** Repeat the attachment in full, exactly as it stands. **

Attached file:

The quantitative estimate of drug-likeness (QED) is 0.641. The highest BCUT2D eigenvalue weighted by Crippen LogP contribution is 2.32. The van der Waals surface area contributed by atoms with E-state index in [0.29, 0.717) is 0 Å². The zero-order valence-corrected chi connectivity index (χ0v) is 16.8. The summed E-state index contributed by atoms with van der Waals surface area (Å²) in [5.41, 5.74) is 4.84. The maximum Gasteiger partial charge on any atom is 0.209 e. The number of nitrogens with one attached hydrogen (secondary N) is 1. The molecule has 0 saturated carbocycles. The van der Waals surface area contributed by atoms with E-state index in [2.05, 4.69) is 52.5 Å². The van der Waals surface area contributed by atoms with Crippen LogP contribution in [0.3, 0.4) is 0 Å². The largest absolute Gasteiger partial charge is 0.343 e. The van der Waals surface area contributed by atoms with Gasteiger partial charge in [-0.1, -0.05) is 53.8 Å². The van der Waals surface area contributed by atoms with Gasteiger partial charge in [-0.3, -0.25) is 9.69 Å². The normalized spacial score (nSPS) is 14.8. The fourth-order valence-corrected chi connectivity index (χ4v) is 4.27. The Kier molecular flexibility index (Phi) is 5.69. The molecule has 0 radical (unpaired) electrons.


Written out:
The quantitative estimate of drug-likeness (QED) is 0.641. The highest BCUT2D eigenvalue weighted by Crippen LogP contribution is 2.32. The van der Waals surface area contributed by atoms with E-state index in [0.29, 0.717) is 0 Å². The zero-order valence-corrected chi connectivity index (χ0v) is 16.8. The summed E-state index contributed by atoms with van der Waals surface area (Å²) in [5.41, 5.74) is 4.84. The maximum Gasteiger partial charge on any atom is 0.209 e. The number of nitrogens with one attached hydrogen (secondary N) is 1. The molecule has 0 saturated carbocycles. The van der Waals surface area contributed by atoms with E-state index in [2.05, 4.69) is 52.5 Å². The van der Waals surface area contributed by atoms with Crippen LogP contribution in [0.3, 0.4) is 0 Å². The largest absolute Gasteiger partial charge is 0.343 e. The van der Waals surface area contributed by atoms with Gasteiger partial charge in [-0.1, -0.05) is 53.8 Å². The van der Waals surface area contributed by atoms with Gasteiger partial charge in [-0.3, -0.25) is 9.69 Å². The normalized spacial score (nSPS) is 14.8. The fourth-order valence-corrected chi connectivity index (χ4v) is 4.27. The Kier molecular flexibility index (Phi) is 5.69. The molecule has 0 radical (unpaired) electrons.